Asking questions usually turns upinteresting facts that I wouldn’t otherwise have known, and that I can share with my buyer. I once worked with a 32-unit condo-hotel development that—had it ever burned to the ground—would have been allowed by the county to rebuild only 24 units. That made for an interesting discussion.

I also ask about HOA and/or maintenance/management fees, which cover electric, cable, water, sewer, garbage, pool maintenance and, in many cases, insurance on the structure. Some insurance policies cover the contents as well, so I ask a lot of questions in this area and share the knowledge with my buyers.
 
3. Work with Developers
Much of my business comes from referrals these days, but if I were just getting into the market, I would call a half-dozen condo-hotel developers in the vicinity and set up appointments to discuss with them (in person) how we could work together.

If you get in on the ground floor with the developer, you may even wind up educating him or her on the fine points of converting hotels into condo-hotels, pricing such units and marketing them to the masses.

Before I start working with a developer, for example, I’ll complete a pro forma estimate of what the units will be able to be sold for, and do a comparative market analysis (CMA) before the developer even gets the initial property appraisals. I can then help him or her budget for the conversion and get a good idea of just how profitable the venture will or will not be.

For every project I get involved with, I turn down two. My reasons vary, ranging from overpricing and location, to the way the documents are written, to excessive and unsubstantiated HOA or maintenance fees. This allows me to keep my buyers’ best interest in mind at all times, despite the opportunity to sell more product by signing up with such developments.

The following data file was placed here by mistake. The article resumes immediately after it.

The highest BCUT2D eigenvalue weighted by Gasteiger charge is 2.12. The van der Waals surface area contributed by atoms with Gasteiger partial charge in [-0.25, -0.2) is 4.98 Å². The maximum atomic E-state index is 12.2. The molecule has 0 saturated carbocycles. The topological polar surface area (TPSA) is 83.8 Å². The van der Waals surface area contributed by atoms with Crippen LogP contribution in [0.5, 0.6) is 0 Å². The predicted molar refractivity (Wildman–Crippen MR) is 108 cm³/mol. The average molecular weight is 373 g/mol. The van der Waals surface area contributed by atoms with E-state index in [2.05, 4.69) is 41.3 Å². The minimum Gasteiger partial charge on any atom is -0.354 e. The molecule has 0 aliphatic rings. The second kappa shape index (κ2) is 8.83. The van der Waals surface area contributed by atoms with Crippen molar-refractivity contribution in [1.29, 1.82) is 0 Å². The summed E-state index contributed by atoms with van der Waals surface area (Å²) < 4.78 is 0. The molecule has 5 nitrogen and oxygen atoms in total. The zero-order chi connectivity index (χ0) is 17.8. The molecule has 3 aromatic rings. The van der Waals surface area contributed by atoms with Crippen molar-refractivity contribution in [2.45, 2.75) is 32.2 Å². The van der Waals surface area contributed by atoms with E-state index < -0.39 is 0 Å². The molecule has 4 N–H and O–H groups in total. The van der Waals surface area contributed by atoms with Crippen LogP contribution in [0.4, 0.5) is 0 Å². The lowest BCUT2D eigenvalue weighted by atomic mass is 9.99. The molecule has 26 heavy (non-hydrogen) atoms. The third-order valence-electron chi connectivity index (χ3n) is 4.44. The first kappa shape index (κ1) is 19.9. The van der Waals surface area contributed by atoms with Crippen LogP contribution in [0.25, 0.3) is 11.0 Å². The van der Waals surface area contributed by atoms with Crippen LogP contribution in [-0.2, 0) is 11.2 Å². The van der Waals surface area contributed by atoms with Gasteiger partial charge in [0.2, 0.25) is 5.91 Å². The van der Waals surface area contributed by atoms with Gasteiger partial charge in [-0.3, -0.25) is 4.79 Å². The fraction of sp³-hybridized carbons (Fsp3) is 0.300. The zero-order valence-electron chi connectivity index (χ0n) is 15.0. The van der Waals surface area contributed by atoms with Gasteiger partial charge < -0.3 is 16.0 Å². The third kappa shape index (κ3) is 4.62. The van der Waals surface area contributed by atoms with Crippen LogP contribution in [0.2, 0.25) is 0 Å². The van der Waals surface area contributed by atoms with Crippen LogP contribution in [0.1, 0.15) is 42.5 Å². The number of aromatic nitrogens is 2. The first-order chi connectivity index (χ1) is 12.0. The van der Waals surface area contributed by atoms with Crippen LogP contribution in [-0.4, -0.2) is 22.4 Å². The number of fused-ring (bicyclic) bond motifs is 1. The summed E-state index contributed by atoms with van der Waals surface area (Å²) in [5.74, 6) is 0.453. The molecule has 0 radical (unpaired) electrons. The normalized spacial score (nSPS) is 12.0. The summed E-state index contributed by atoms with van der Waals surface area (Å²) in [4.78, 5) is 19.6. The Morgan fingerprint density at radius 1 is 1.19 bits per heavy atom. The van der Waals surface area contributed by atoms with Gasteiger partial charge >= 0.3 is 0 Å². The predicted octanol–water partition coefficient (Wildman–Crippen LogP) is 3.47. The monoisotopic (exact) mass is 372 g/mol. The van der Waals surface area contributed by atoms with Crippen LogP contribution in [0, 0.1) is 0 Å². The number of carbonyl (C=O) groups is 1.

4. Understand Financial Nuances
Three years ago, it was nearly impossible to get a mortgage on a condo-hotel unit, particularly those that lacked kitchenettes. The situation is much better today, and continues to improve as lenders learn about the concept, and the risks involved. The fact that most units are smaller than 500 square feet presents a problem even today for banks that write the mortgage and then turn around and resell it on the secondary market.

The best place to get a mortgage for these smaller units is one of the private mortgage companies, which line up investors to take a portion of the project portfolio, and then underwrite a percentage of mortgages on a project. There aren’t many private mortgage firms out there, but those that exist have the experience needed to get the job done.

The actual amount of financing that a buyer may get is another issue. In most cases, lenders will not go over 80-20 loan-to-value (LTV), although some get creative and do 80-10-10. Private mortgage companies will go up to 90-10 LTV or, in rare cases 100 percent LTV.

The good news is that condo-hotel developers are lining up these institutions before they start selling units, so I always talk to them about these options before bringing any buyers to the table.
 
A former vice president at G.E. Capital Corp., Robert Malanga has parlayed his experience in corporate America into a real estate practice centered around the condo-hotel market. Licensed since 1996, he is a sales associate with Complete Realty Store LLC in Longwood. At press time he had closed or had under contract $5 million in condo-hotel sales for 2006.